Jeremy Harris, who runs a small printing business, offered one worker unlimited paid leave after his wife died. To dock his pay would have felt too cruel at such a time, he says.

But Harris recalls that during the month his worker took off, the company had to pay other people to cover the hours - effectively paying twice.

Not all small businesses have either the inclination or the capacity to do this.

"However, it is in the employer's interest that staff who come to work are properly fit to do so," says Gratton.

"When a member of staff has suffered a bereavement, employers will want to show compassion," agrees Guy Bailey, head of employment and employee relations at the Confederation of British Industry (CBI).

"The right solution is the one that works for the individual. That can vary from person to person," says Bailey, explaining why he opposes inflexible regulation.

Of course bereavement affects some people for the rest of their lives and others not at all.

Some people need to get back to work immediately and avoid isolation at home, says counselling psychologist Emmy van Deurzen.

"It's important that people feel they are needed," she says.

More than two weeks' bereavement leave would be excessive and potentially even dangerous, she adds. "It would be encouraging a collapse into bereavement."

Much depends on the work environment that people are reintroduced to.

"If you work in a harsh environment, where you have to suppress it all, it starts festering and then turns into longer-term problems," she says.

There's also the consideration of whose death would qualify for bereavement leave.

Some people are more affected by the loss of a pet than a distant relative. For others a guardian may have meant more to them than their parents.

"One reason for not creating a bereavement leave entitlement is that individuals take different periods of time to grieve after the death of a loved one," says a government spokeswoman.

"Time for maternity [or] paternity leave can be predicted while bereavement leave is dependent on the context and individual - this cannot be legislated for," she continues, adding that suitable periods of leave should be agreed between employers and employees.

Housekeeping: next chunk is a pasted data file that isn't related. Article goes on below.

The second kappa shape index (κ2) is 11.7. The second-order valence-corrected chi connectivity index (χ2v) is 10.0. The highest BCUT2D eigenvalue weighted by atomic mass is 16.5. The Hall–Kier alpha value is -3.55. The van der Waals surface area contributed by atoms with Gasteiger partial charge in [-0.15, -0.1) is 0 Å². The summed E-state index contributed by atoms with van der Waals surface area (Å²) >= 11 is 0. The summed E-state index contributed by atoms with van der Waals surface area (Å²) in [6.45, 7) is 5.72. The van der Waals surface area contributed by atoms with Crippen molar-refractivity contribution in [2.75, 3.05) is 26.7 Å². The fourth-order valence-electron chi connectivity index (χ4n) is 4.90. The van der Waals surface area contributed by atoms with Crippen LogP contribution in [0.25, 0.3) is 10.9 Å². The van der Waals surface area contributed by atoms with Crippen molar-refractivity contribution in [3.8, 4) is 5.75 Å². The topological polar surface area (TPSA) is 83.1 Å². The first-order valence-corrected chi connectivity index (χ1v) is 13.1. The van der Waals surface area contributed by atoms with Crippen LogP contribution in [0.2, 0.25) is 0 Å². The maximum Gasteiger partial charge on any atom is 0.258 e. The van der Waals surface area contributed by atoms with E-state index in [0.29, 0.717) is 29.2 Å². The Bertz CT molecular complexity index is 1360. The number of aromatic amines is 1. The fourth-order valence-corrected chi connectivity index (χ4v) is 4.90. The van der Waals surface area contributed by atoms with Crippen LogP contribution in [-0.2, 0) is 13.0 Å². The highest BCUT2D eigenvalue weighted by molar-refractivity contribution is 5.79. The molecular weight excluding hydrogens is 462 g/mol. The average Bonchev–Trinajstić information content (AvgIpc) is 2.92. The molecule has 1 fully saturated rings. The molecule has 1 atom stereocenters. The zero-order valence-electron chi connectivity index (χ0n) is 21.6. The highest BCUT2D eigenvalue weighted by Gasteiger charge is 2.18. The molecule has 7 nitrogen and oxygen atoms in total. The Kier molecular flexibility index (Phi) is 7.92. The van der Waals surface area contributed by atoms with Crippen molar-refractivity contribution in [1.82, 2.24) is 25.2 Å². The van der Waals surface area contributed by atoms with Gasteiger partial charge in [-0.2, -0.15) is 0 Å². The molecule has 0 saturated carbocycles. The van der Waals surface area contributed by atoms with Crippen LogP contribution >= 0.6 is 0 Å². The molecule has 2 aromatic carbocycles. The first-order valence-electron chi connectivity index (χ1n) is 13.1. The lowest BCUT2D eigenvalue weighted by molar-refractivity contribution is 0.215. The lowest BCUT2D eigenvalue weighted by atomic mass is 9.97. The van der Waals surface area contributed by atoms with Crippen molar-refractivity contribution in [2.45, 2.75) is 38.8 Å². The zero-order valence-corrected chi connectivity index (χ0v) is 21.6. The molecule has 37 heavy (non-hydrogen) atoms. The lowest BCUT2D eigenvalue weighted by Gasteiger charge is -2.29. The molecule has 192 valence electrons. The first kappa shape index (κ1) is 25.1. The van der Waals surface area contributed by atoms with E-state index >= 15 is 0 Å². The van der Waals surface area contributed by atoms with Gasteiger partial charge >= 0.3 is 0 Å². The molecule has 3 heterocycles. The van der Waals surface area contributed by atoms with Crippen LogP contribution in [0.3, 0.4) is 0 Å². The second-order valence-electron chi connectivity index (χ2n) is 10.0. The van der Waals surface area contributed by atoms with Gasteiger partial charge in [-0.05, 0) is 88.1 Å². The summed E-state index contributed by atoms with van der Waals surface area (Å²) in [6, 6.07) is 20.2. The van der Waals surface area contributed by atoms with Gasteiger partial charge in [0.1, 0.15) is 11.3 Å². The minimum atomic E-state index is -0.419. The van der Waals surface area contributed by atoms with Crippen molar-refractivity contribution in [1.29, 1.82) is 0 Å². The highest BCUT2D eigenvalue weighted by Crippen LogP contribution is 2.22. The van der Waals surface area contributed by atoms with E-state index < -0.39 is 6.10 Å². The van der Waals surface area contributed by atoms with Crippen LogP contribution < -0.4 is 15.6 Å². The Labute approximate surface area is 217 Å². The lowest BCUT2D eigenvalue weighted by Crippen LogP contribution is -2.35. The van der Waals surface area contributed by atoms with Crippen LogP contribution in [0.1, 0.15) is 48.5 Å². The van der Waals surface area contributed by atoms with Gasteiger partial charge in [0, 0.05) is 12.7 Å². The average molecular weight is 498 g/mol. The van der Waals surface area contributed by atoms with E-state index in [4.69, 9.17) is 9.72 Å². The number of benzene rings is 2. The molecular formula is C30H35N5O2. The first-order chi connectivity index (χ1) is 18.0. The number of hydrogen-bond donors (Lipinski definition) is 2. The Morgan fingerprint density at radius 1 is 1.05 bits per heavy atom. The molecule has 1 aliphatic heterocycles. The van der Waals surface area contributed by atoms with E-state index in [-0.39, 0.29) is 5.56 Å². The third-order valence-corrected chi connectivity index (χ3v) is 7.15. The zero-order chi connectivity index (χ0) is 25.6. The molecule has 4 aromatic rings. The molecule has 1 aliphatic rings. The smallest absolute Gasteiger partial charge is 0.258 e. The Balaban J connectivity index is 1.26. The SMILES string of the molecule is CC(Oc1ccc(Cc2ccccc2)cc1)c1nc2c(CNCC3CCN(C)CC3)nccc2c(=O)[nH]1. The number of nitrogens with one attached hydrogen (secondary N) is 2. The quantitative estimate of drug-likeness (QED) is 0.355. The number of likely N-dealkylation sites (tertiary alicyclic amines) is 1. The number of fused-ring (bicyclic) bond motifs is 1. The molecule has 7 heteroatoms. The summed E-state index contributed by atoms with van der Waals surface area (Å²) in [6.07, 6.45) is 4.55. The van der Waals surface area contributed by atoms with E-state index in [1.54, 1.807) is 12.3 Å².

Employment lawyer Sharon Auld thinks that defining the limits would be tricky. "How many days, who is included? It's so subjective, how can you put the timings on it?"

Auld adds that the majority of employers use discretion compassionately anyway.

But the Trades Union Congress (TUC) says there should be a statutory minimum of paid bereavement leave, plus the opportunity to take more if necessary.

"We're in a difficult economic time and where an individual loses a member of their family they shouldn't be worried about their earnings as well as taking care of their loved ones," says Hannah Reed, the TUC's senior employment rights officer.

"Government has left this area for employers to adopt their own policies but we would encourage [them to promote] best practice."

It's a question of where the onus lies. Current responsibility rests with employers to provide compassion where necessary. Legislation would make it a right, and place trust in workers not to take advantage of the system.

In either scenario it would seemingly only be a minority who betray compassion or trust.

Present guidelines state that clinical depression should not be diagnosed until two months after a loss. But from next month, people suffering bereavement can be diagnosed with depression immediately, explains Van Deurzen.

Although she warns against turning normal life experiences into medical issues, this would allow people to be treated sooner. Perhaps that would be sufficient.

But Herd says that above all there needs to be public debate.

Some names have been changed in this article